A decade of modern cave surveying with terrestrial laser scanning: A review of sensors, method and application development
During the last decade, the need to survey and model caves or caverns in their correct three-dimensional geometry has increased due to two major competing motivations. One is the emergence of medium and long range terrestrial laser scanning (TLS) technology that can collect high point density with unprecedented accuracy and speed, and two, the expanding sphere of multidisciplinary research in understanding the origin and development of cave, called speleogenesis. Accurate surveying of caves has always been fundamental to understanding their origin and processes that lead to their current state and as well provide tools and information to predict future. Several laser scanning surveys have been carried out in many sophisticated cave sites around the world over the last decade for diverse applications; however, no comprehensive assessment of this development has been published to date. This paper reviews the state-of-the-art three-dimensional (3D) scanning in caves during the last decade. It examines a bibliography of almost fifty high quality works published in various international journals related to mapping caves in their true 3D geometry with focus on sensor design, methodology and data processing, and application development. The study shows that a universal standard method for 3D scanning has been established. The method provides flexible procedures that make it adaptable to suit different geometric conditions in caves. Significant progress has also been recorded in terms of physical design and technical capabilities. Over time, TLS devices have seen a reduction in size, and become more compact and lighter, with almost full panoramic coverage. Again, the speed, resolution, and measurement accuracy of scanners have improved tremendously, providing a wealth of information for the expanding sphere of emerging applications. Comparatively, point cloud processing packages are not left out of the development. They are more efficient in terms of handling large data volume and reduced processing time with advanced and more powerful functionalities to visualize and generate different products.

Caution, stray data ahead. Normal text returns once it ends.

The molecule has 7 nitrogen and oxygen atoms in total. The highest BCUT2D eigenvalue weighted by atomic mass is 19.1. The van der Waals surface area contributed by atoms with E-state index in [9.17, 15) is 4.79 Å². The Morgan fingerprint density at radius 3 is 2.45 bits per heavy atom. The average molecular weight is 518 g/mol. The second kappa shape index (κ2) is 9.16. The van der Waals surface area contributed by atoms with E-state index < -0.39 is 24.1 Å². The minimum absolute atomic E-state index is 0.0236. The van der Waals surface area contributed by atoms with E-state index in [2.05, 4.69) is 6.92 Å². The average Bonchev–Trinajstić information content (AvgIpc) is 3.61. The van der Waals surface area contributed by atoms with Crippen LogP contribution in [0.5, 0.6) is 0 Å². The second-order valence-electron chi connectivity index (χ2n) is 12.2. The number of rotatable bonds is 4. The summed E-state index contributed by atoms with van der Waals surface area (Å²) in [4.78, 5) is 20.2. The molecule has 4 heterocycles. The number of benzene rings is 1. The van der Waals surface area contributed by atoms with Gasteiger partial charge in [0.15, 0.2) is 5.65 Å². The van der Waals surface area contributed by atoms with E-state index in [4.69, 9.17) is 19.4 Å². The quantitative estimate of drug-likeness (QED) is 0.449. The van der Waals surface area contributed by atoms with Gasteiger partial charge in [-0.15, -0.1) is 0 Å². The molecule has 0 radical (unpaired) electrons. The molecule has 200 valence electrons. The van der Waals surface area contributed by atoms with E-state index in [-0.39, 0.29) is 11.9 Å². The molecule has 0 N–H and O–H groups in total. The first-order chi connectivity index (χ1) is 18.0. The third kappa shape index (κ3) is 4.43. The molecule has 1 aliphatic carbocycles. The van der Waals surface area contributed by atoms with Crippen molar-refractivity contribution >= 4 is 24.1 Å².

Mohammed Oludare, Idrees and Biswajeet Pradhan.
A decade of modern cave surveying with terrestrial laser scanning: A review of sensors, method and application development.
International Journal of Speleology,
Available at: https://digitalcommons.usf.edu/ijs/vol45/iss1/8